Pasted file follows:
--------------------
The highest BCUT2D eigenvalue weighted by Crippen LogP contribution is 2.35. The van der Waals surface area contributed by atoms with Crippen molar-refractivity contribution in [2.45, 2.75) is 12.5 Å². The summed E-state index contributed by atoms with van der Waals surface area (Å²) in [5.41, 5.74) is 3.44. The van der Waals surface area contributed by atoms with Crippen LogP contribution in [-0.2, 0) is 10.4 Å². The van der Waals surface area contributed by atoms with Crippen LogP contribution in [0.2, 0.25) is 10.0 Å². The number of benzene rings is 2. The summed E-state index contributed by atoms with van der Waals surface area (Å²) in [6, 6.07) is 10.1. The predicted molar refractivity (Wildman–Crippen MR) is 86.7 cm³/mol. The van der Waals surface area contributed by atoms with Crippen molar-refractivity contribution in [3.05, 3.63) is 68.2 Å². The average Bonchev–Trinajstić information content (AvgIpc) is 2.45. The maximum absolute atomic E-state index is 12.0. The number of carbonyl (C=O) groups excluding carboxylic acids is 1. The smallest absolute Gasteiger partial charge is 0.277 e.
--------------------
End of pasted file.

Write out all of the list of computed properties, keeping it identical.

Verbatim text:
The highest BCUT2D eigenvalue weighted by Crippen LogP contribution is 2.35. The van der Waals surface area contributed by atoms with Crippen molar-refractivity contribution in [2.45, 2.75) is 12.5 Å². The summed E-state index contributed by atoms with van der Waals surface area (Å²) in [5.41, 5.74) is 3.44. The van der Waals surface area contributed by atoms with Crippen LogP contribution in [-0.2, 0) is 10.4 Å². The van der Waals surface area contributed by atoms with Crippen LogP contribution in [0.2, 0.25) is 10.0 Å². The number of benzene rings is 2. The summed E-state index contributed by atoms with van der Waals surface area (Å²) in [6, 6.07) is 10.1. The predicted molar refractivity (Wildman–Crippen MR) is 86.7 cm³/mol. The van der Waals surface area contributed by atoms with Crippen molar-refractivity contribution in [3.05, 3.63) is 68.2 Å². The average Bonchev–Trinajstić information content (AvgIpc) is 2.45. The maximum absolute atomic E-state index is 12.0. The number of carbonyl (C=O) groups excluding carboxylic acids is 1. The smallest absolute Gasteiger partial charge is 0.277 e.